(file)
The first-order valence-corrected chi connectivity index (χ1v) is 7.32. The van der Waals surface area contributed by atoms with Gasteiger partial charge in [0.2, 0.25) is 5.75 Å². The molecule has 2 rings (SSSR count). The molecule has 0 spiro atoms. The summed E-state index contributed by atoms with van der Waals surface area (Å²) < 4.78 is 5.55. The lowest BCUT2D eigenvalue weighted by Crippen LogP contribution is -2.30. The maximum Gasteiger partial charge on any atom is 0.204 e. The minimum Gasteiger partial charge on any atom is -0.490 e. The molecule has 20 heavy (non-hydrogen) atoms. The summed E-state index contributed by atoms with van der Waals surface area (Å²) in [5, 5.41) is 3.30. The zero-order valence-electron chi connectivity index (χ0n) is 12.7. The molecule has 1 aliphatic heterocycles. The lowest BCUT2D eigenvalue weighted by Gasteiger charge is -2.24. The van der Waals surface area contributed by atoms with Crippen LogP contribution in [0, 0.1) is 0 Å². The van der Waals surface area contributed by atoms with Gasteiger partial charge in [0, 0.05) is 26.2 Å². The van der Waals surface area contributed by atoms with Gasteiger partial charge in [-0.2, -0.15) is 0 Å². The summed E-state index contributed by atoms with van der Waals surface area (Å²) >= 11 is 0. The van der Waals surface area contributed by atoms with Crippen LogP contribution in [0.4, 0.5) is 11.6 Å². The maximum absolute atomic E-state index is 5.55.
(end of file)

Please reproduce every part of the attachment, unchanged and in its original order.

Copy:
The first-order valence-corrected chi connectivity index (χ1v) is 7.32. The van der Waals surface area contributed by atoms with Gasteiger partial charge in [0.2, 0.25) is 5.75 Å². The molecule has 2 rings (SSSR count). The molecule has 0 spiro atoms. The summed E-state index contributed by atoms with van der Waals surface area (Å²) < 4.78 is 5.55. The lowest BCUT2D eigenvalue weighted by Crippen LogP contribution is -2.30. The maximum Gasteiger partial charge on any atom is 0.204 e. The minimum Gasteiger partial charge on any atom is -0.490 e. The molecule has 20 heavy (non-hydrogen) atoms. The summed E-state index contributed by atoms with van der Waals surface area (Å²) in [5, 5.41) is 3.30. The zero-order valence-electron chi connectivity index (χ0n) is 12.7. The molecule has 1 aliphatic heterocycles. The lowest BCUT2D eigenvalue weighted by Gasteiger charge is -2.24. The van der Waals surface area contributed by atoms with Crippen LogP contribution in [0, 0.1) is 0 Å². The van der Waals surface area contributed by atoms with Gasteiger partial charge in [0, 0.05) is 26.2 Å². The van der Waals surface area contributed by atoms with Gasteiger partial charge in [-0.2, -0.15) is 0 Å². The summed E-state index contributed by atoms with van der Waals surface area (Å²) >= 11 is 0. The van der Waals surface area contributed by atoms with Crippen LogP contribution in [0.4, 0.5) is 11.6 Å². The maximum absolute atomic E-state index is 5.55.